Security protocols, such as SSL (Secure Socket Layer) implemented in web browsers, play a vital role in our society that increasingly relies on electronic networks, such as the Internet and mobile phone networks. Whereas there are now reasonably mature mathematical methods to study the security of these protocols, rigorous techniques to ensure the correctness and security of the software implementing them are still in their infancy. The development of such techniques is of particular importance, as many security problems are ultimately due to software bugs. In order to reinforce Seneca's maxim `If virtue precedes us every step will be safe', the SOJOURN project aims at the development of rigorous, tool-supported techniques to assess and improve the security of Java implementations of the security protocols, with SSL as a concrete case study.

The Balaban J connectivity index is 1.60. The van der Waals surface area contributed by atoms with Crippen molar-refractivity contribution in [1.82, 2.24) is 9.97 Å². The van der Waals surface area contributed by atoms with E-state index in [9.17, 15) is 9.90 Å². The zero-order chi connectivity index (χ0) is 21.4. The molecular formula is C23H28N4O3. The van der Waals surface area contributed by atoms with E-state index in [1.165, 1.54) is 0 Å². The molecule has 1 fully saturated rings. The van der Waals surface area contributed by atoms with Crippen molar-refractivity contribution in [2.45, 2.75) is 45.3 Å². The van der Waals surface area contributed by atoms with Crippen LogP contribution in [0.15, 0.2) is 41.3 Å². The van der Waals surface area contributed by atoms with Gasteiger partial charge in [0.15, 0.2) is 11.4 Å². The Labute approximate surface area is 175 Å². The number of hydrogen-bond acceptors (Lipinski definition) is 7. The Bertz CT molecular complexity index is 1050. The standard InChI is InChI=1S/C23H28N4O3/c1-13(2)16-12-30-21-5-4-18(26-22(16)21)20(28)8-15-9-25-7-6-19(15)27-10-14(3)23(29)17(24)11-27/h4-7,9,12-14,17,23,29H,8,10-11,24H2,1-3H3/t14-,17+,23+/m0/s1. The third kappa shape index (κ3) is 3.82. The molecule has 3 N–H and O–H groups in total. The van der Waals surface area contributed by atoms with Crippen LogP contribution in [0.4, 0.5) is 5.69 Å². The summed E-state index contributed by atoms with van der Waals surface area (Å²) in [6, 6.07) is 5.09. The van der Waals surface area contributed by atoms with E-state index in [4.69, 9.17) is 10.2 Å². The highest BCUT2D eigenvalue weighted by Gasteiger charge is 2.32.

This is obviously an instance of a much more general problem, namely how to ensure the security of software. This is not just an issue of growing importance for the IT sector, but for society as a whole. It concerns all people as they increasingly rely on computerised networks in everyday life, e.g. for banking and health care, where security and privacy are very important. The fundamental scientific questions in this field of research -- how to identify relevant security properties, how to characterise and specify them, and how to ensure that they are met -- are still very much open questions. Surely, we cannot hope to solve these questions, but by concentrating our efforts in a specific area of security protocols, where the security issues are relatively clear, and by building on existing technologies and tools, we can expect to make an impact.
Fields of science
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